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Operating Expenses

Understand the Concept of Operating Expenses

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Operating Expenses

In This Article
  • What is an operating expense?
  • What are some common examples of operating expenses?
  • In what ways are operating expenses different from cost of goods sold (COGS)?
  • How is an operating expense different from a non-operating expense?

How to Calculate Operating Expenses

To reiterate, operating expenses (OpEx) are associated with the core operations of a company but do not directly contribute to the production of the product/service sold.

Unique to operating expenses, the majority of costs classified as OpEx are fixed costs, which means they are NOT directly linked to revenue. Instead, OpEx remains relatively constant regardless of production volume.

For example, the rent expense for an office is stated on the contract with the building landlord and does not fluctuate based on revenue performance.

Note that not all operating expenses are fixed costs, as an item like office supplies can be viewed as more of a variable cost since more purchases would be made if production levels were higher.

Examples of Operating Expenses

The most common examples of operating expenses are listed below:

Examples of Operating Expenses
  • Research & Development (R&D)
  • Sales and Marketing (S&M)
  • Advertising Spend
  • Payroll and Employee Wages
  • Rent and Utilities
  • Travel and Vehicle Expenses
  • Insurance
  • Office Supplies

Operating Income (EBIT) and Operating Margin

On the income statement, the section for operating expenses can be found below gross profit and above operating income (EBIT).

Occasionally, operating expenses can be represented by a single line item, but the standard layout is for the expenses to be broken out into multiple line items.

For example, Apple places “Research & Development” and “Selling, General & Administrative” expenses into separate buckets.

APPL OpEx

Apple Operating Expenses (Source: 2020 10-K)

Operating expenses are paid for using gross profits, which are the earnings once COGS have been subtracted.

By deducting operating expenses from gross profit, the operating profit and operating margin can then be calculated, as shown below.

Operating Profit = Gross Profit – Operating Expenses
  • Operating Margin = EBIT / Revenue

Since operating income takes into account operating costs (i.e. COGS and OpEx), it represents the cash flow from core operations before accounting for other non-core sources of income/expenses.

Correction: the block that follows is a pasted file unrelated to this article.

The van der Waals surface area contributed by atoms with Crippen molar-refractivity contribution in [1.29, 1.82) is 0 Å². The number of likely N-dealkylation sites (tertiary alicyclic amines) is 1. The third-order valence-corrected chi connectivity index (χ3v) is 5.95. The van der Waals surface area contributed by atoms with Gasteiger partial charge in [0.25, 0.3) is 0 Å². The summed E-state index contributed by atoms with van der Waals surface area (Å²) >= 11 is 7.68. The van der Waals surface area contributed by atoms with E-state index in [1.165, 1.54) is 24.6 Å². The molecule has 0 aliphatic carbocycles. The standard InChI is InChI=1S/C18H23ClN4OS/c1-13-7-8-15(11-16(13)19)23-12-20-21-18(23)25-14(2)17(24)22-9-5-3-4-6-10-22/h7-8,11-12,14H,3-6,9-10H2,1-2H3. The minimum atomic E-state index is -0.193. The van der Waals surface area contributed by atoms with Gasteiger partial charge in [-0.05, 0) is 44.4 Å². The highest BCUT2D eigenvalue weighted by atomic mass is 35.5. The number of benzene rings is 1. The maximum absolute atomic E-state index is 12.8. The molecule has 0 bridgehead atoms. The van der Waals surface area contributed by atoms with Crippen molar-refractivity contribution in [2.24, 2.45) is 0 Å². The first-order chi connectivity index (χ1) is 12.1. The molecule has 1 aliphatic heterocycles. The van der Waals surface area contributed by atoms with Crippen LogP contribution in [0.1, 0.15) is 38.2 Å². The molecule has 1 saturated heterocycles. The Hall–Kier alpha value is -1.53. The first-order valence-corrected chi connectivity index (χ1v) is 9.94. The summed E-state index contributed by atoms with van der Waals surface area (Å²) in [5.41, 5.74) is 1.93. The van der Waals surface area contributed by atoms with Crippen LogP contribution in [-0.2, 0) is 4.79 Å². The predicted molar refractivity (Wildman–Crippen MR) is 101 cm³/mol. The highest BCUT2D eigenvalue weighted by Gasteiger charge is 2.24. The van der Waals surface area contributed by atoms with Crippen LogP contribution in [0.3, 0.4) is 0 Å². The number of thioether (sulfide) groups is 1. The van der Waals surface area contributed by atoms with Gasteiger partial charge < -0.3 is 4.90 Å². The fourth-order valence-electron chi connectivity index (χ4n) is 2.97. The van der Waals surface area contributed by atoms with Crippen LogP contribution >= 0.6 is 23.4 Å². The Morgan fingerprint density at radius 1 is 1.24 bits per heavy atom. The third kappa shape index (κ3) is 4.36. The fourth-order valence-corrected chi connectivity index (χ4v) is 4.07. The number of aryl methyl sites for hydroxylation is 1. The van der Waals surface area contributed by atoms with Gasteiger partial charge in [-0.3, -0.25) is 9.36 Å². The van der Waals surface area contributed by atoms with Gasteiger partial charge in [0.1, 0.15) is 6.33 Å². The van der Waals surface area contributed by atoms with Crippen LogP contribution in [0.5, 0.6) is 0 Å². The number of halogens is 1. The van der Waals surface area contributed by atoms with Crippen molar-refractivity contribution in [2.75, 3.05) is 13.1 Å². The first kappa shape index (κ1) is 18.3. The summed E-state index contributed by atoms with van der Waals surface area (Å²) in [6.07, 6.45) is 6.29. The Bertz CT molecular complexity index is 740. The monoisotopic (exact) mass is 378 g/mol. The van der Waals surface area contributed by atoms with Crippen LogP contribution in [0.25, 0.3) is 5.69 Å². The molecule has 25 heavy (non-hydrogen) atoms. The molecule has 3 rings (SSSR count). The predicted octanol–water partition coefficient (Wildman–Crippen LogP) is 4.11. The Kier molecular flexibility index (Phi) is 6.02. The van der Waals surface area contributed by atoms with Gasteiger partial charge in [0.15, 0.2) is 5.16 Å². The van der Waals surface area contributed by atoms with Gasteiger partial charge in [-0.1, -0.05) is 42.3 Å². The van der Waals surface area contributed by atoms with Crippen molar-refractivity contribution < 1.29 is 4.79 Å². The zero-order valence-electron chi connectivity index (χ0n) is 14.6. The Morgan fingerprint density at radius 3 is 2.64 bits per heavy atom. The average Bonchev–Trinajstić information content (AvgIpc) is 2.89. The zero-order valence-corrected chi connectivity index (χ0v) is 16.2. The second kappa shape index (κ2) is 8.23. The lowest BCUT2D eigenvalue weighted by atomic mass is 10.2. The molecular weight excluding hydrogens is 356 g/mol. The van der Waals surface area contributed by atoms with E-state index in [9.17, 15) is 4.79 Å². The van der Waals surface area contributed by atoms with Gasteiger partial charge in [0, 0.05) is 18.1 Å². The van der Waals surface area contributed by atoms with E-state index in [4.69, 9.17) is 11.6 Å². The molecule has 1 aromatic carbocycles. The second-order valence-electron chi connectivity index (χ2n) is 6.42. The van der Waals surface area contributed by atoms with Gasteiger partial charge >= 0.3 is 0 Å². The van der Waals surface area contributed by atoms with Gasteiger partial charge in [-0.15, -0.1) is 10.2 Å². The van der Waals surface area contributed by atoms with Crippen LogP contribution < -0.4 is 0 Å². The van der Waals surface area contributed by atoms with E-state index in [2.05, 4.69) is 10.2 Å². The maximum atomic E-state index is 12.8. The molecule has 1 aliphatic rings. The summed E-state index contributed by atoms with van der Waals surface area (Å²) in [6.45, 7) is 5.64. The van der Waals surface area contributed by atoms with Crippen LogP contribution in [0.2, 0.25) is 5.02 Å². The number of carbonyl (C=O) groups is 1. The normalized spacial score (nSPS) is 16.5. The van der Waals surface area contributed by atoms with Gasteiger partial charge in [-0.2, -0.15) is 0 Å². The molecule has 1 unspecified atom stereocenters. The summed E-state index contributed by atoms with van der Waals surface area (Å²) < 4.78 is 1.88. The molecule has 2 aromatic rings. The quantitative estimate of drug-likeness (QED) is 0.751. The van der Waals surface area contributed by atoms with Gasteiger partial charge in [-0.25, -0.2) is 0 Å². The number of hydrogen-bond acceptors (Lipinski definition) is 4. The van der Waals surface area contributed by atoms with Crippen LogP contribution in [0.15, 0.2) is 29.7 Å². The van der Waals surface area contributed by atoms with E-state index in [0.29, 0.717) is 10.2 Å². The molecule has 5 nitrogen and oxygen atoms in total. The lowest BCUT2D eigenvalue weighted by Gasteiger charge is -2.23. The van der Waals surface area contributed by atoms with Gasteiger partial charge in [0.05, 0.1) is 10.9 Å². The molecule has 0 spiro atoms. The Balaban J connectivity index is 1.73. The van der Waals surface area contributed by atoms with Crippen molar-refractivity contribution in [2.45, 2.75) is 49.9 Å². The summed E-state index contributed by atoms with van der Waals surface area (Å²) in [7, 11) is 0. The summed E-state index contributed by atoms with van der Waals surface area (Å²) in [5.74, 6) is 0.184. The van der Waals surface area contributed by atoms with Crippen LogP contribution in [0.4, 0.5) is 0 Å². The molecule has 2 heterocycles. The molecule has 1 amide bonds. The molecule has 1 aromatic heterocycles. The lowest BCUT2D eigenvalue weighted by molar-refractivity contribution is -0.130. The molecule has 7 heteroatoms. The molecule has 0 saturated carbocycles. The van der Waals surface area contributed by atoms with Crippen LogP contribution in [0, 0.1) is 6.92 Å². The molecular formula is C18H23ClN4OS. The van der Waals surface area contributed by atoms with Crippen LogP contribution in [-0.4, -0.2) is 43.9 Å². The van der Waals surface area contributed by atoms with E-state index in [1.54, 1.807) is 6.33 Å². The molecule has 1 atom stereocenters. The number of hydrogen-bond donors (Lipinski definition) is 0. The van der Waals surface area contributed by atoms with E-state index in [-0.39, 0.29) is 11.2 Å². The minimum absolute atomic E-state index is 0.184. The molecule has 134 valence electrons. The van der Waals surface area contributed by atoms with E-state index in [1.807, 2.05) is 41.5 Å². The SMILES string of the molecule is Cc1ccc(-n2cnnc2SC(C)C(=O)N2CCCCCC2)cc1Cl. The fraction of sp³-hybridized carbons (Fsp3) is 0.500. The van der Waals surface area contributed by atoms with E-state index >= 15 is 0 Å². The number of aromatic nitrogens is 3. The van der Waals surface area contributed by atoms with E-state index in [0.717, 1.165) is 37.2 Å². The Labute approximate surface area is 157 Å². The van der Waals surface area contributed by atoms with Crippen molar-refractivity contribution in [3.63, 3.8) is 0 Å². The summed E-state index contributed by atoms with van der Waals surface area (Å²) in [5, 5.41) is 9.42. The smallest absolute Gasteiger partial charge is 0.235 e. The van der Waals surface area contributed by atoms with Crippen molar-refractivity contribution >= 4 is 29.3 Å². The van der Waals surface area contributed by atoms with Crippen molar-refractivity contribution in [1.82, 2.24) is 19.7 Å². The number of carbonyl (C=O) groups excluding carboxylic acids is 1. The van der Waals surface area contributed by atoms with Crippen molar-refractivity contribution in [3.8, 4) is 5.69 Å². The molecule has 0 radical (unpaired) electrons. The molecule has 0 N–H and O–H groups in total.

That said, management should strive to be more efficient and maintain reasonable levels of operating costs, especially because OpEx is a significant component of the break-even point of a company.

Operating Expenses Excel Template

Now that we’ve defined the operating expenses (OpEx) line item, we can complete a modeling exercise in Excel. Fill out the form below to access the file:

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Operating Expenses Example Calculation

In our illustrative example, our company has the following financial data as of Year 0.

Model Assumptions

Income Statement Data (Year 0):

  • Revenue = $125 million
  • Cost of Goods Sold (COGS) = $125 million
  • Selling, General & Administrative (SG&A) = $20 million
  • Research & Development (R&D) = $10 million

Given the assumptions above, the Year 0 gross profit is equal to $65 million and the operating income is $35 million.

  • Gross Profit = $125m – $60m = $65m
  • Operating Income (EBIT) = $65m – $20m – $10m = $35m

The $30 million in SG&A and R&D are the total operating expenses of our company.

Therefore, the gross margin is 52.0% while the operating margin is 28.0% in Year 0.

Operating Expenses Example Projection

Next, we’ll project the income statement of our company down to the operating line.

Revenue will be assumed to grow at a year-over-year growth rate of 5.0% while the gross margin remains at 52.0%.

As for our two operating expenses, SG&A and R&D, the two will remain the same percentage of revenue as Year 0.

Since SG&A as a percentage of revenue was 16.0% and R&D was 8.0% of revenue in Year 0, we’ll extend this across our assumptions section.

SG&A Projection

For each of our operating expenses, we can project the value by multiplying the % assumption by the revenue amount in the matching period, as shown in the screenshot above.

SG&A and R&D Projection Formula
  • SG&A Expense = (SG&A % Revenue) * Revenue
  • R&D Expense = (R&D % Revenue) * Revenue

In the final step, the operating income (EBIT) can be arrived at by deducting the projected SG&A and R&D from gross profit.

Operating Expenses Model

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